• A sweet road movie with a powerfully delivered theme about family and cherishing our time with those we love, Nebraska is rife with indie appeal.
  • The principle actors are all excellent. Bruce Dern is wonderful as Woody Grant, and it is obvious why he has received awards and nominations aplenty. Will Forte (David) and June Squibb (Kate) are equally compelling. Bob Odenkirk (Ross) is good, as well, especially because he shelves some of his comedic inclinations.
  • Many of the supporting performances, however, are lacking. Such uneven acting proves distracting and makes it more difficult to immerse in the film.
  • As does some of the dialogue. While much of Nebraska is beautifully scripted, some lines remove all subtlety by being too on point. When David speaks to the local newspaper editor, for instance, she says too much too quickly. It is a trend that recurs throughout the film.
  • Director Alexander Payne and Writer Bob Nelson are too skilled to let either flaw ruin their movie, however. Payne has always shown a knack for timing, and he does the same here, holding cuts and camera positions for perfect durations, always giving the viewer time to digest a scene or situation before changing the visual.
  • Similarly, he has actors perfectly time silence and stillness before speaking their next line. The scene in which Ed Peagram (Stacy Keach) corners David is a prime example. In almost every case, these choices fuel Nebraska’s humor and emotion.
  • This movie is very funny, even without resorting to cheap jokes about old age. The few times age fuels humor it does so with class, or to generate the viewer’s anger, pity and regret, as when one character asks if Woody has Alzheimer’s.
  • The characters are developed with enough depth that they work. Woody and David are extremely well realized, and no one else stands out as being problematically underdeveloped.
  • Nebraska’s score, composed by Robert Burger, compliments Payne’s direction, Nelson’s script and Phedon Papamichael’s cinematography perfectly. It sets a contemplative and whimsical tone.
  • The black and white palette does the same.
  • Yet, Nebraska is slowly paced, sometimes too slowly.
  • Of course, Payne doesn’t let that flaw ruin his movie either. Nebraska is another on the list of Alexander Payne successes.
  • Final Grade: B

7 thoughts on “Nebraska

    • Haven’t been able to see it yet. Thus far, it’s still on limited release and is only available in the Twin Cities at a single specialized, arthouse theater about twenty-five minutes from my house. Which wouldn’t be bad, except the theater in question is in the middle of party-scene central, thereby making parking a chore. When temperatures are sub-zero, I’m less keen on walking from wherever I park to the theater, especially late at night.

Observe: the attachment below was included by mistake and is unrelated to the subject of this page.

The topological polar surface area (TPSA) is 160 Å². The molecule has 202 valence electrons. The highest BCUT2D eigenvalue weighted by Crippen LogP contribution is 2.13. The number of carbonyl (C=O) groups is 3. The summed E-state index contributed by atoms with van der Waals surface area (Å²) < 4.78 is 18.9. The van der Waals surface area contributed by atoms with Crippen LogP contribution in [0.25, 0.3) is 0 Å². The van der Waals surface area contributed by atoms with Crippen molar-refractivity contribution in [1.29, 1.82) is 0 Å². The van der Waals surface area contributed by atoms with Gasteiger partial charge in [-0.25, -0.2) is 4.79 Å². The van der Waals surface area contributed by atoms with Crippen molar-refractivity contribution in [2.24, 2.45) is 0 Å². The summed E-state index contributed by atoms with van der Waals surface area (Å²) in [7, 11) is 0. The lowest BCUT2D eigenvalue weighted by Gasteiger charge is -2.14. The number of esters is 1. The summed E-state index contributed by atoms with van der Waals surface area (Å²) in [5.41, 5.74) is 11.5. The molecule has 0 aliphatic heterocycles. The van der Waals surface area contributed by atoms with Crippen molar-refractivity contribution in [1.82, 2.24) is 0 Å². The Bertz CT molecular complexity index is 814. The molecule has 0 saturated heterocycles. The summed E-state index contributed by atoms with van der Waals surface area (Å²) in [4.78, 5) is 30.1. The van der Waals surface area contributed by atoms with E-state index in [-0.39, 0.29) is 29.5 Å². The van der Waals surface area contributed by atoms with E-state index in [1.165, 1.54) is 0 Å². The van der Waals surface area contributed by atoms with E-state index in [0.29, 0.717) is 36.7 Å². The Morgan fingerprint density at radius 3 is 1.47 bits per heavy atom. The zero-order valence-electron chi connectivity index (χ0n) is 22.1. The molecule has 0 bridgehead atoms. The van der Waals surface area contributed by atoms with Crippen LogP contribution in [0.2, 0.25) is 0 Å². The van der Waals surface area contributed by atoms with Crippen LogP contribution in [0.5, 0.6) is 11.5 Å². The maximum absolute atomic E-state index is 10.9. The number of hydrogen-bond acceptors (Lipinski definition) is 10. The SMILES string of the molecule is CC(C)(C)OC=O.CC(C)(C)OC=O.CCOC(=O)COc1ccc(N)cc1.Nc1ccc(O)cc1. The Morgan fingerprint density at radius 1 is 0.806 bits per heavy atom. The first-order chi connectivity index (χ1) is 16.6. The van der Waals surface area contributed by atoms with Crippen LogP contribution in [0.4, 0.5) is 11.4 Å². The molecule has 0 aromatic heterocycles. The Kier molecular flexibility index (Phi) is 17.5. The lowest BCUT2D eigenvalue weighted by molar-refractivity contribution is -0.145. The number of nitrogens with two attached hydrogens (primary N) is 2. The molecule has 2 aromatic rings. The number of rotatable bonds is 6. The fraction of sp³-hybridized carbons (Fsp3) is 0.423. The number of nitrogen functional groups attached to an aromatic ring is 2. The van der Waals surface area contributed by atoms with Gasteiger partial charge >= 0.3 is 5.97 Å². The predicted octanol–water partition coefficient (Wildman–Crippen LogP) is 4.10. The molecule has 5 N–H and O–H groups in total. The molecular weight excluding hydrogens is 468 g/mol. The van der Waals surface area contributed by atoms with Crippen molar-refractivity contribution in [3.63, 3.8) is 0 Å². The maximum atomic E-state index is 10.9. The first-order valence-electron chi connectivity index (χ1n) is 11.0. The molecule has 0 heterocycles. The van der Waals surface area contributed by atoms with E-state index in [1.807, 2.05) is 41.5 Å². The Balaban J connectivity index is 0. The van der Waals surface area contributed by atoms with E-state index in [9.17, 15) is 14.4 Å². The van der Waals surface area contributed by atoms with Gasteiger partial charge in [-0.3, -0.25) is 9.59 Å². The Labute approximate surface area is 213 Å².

But I will not be missing Llewyn Davis. I adore the Coens and can never get enough comedic Timberlake. As soon as it’s more widely available, I’ll be seeing it. 🙂

      • As I was saying in the other post, I rarely go to the movie theater because of my schedule, but I am so going to see this!! Yes I almost went this weekend, but like you said it is only playing in 2 theaters and I live in San Diego, which is ridiculous. They should give it some more screenings. I cant wait to see it, ok we have to talk once we watch it. 🙂

  1. In Alexander Payne we trust! He’s one of the most reliable filmmakers working in Hollywood at the moment and Nebraska is another winner for me.

  2. nice review JJ.

    I slightly disagree about telling info too easily . I think the whole scene with the newspaper woman was essential to giving us more of a background to Woody’s complex personality. I didn’t feel that it was rushed at all. I was actually hoping that they would explain more of it to us, but also agree that maybe certain information is better left to our imagination.

    Regarding the supporting performances, it also didn’t bother me because they all seemed salt of the earth type people and it isn’t essential for us to have them fleshed out more than they are.

    I think if there are flaws here, they are minor because it gives us some very well developed central characters along with excellent direction and visuals

    • Definitely agree that the flaws are minor – there’s just enough of them to drop this flick from an A grade to a B grade.

      I also agree on the purpose of some scenes. I think you’re right on the scene at the newspaper, for example. It is meant to give background on Woody – I’m just saying exposition can be delivered with nuance. And in this film, it isn’t. In this one, Payne hits us with a metaphorical hammer each time he gets expository. And, as far as I’m concerned, that doesn’t ring true to the way real people really talk.

      But I am not saying any of it makes Nebraska a bad movie. On balance, this is quite good and thoroughly entertaining.

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